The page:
To prevail on her discharge claim, plaintiff must prove that defendant discharged her because of her disability. 42 U.S.C. § 12112 (a). Having no direct evidence of defendant's discriminatory intent, plaintiff must offer indirect evidence of that intent by using the McDonnell Douglas burden-shifting method of proof. Amadio v. Ford Motor Co., 238 F.3d 919, 925 (7th Cir. 2001). The first step in this familiar framework is the establishment of a prima facie case, which requires evidence that: (1) plaintiff is a member of a protected group; (2) she was performing her job satisfactorily; (3) she suffered an adverse employment action; and (4) similarly-situated employees outside of the protected class were treated more favorably. Id. If plaintiff succeeds in making a prima facie case, the burden shifts to defendant to articulate a legitimate, nondiscriminatory reason for the discharge. Id. If it does so, the burden shifts back to plaintiff to show that the defendant's proffered reason was merely a pretext. Id.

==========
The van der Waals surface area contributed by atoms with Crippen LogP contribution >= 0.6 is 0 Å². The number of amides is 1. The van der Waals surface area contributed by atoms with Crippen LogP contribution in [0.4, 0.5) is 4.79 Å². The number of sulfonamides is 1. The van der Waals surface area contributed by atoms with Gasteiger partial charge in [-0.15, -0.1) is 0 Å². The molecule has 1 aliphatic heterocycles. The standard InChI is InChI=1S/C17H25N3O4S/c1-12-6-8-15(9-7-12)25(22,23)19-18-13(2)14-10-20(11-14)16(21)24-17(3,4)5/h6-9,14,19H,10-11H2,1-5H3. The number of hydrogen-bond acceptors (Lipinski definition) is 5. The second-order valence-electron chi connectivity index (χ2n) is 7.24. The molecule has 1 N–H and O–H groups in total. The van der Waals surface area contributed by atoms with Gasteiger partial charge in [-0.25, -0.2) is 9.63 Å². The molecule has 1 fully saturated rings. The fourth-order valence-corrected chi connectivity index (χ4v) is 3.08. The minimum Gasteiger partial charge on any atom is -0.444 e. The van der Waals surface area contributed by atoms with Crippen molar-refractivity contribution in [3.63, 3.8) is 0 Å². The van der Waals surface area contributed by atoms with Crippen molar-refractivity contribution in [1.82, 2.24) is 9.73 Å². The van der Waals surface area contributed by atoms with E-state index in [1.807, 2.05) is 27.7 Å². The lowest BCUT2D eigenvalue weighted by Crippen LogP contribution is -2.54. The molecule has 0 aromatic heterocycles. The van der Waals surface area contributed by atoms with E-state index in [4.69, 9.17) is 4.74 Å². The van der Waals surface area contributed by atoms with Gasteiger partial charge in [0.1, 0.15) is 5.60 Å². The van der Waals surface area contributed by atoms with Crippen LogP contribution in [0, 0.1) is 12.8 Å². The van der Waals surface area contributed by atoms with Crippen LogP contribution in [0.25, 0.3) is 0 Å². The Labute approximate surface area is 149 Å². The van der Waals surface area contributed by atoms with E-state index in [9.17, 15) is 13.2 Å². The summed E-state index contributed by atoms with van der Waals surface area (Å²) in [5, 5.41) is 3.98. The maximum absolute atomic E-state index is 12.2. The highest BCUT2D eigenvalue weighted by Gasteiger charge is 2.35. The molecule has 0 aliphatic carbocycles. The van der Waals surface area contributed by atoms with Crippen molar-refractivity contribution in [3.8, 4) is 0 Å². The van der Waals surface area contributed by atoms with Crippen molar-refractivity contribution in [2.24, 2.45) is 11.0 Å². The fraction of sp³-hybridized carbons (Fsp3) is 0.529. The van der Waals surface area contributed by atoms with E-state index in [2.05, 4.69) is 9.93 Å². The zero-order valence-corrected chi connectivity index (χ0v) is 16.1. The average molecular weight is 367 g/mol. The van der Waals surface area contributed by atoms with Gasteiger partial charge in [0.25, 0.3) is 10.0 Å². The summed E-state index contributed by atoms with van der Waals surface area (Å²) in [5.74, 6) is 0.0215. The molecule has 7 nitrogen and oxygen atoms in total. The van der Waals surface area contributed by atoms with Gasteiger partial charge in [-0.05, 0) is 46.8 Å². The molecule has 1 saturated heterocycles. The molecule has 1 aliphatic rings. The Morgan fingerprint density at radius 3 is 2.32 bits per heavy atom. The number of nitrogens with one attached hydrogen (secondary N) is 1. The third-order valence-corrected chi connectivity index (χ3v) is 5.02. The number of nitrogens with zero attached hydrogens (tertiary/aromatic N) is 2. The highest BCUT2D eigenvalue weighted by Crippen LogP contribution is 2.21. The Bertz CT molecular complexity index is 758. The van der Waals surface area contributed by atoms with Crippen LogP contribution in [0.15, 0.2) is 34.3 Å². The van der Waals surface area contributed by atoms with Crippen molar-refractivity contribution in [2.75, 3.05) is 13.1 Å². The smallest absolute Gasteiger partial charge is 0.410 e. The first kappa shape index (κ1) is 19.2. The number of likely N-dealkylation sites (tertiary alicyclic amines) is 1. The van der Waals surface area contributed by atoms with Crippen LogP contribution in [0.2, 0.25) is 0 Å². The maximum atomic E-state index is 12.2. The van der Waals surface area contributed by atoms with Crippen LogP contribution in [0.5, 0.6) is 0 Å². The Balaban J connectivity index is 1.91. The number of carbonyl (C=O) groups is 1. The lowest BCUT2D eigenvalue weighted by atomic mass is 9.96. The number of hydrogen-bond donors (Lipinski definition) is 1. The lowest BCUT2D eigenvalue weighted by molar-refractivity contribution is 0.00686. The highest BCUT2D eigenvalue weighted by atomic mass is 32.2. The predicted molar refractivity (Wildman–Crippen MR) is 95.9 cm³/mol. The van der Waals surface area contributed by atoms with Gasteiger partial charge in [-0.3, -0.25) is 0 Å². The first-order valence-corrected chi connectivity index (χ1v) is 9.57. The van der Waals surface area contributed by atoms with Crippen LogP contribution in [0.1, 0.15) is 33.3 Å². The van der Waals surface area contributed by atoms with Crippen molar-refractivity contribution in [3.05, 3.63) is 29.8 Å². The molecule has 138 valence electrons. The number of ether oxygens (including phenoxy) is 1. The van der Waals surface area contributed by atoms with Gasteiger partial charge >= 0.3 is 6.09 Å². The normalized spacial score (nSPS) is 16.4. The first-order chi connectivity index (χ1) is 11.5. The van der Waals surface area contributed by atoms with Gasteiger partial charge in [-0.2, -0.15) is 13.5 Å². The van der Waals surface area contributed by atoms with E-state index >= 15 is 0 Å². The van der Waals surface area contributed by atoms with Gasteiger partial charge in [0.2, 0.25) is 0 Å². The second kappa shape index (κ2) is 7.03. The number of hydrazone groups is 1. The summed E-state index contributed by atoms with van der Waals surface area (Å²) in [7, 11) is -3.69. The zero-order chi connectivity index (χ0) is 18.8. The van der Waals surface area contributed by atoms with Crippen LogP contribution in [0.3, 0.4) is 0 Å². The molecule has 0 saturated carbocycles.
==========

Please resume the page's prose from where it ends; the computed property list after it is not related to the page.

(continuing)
To satisfy the first element of the prima facie case plaintiff must show that she is "an individual with a disability who, with or without reasonable accommodation, can perform the essential functions of the employment position that [she] holds or desires, "the group protected by the ADA. 42 U.S.C. § 12111 (8), 12112(a). Plaintiff is disabled within the meaning of the statute if she: (1) has "a physical or mental impairment that substantially limits one or more of [her] major life activities"; (2) has "a record of such an impairment"; or (3) is "regarded as having such an impairment." 42 U.S.C. § 12102 (2); see 29 C.F.R. § 1630.2 (g). A "physical or mental impairment" includes "[a]ny physiological disorder, or condition . . . [that] affect[s] . . . respiratory . . . organs." 29 C.F.R. § 1630.2(h)(1). Thus, plaintiff's asthma is a physical impairment within the meaning of the statute.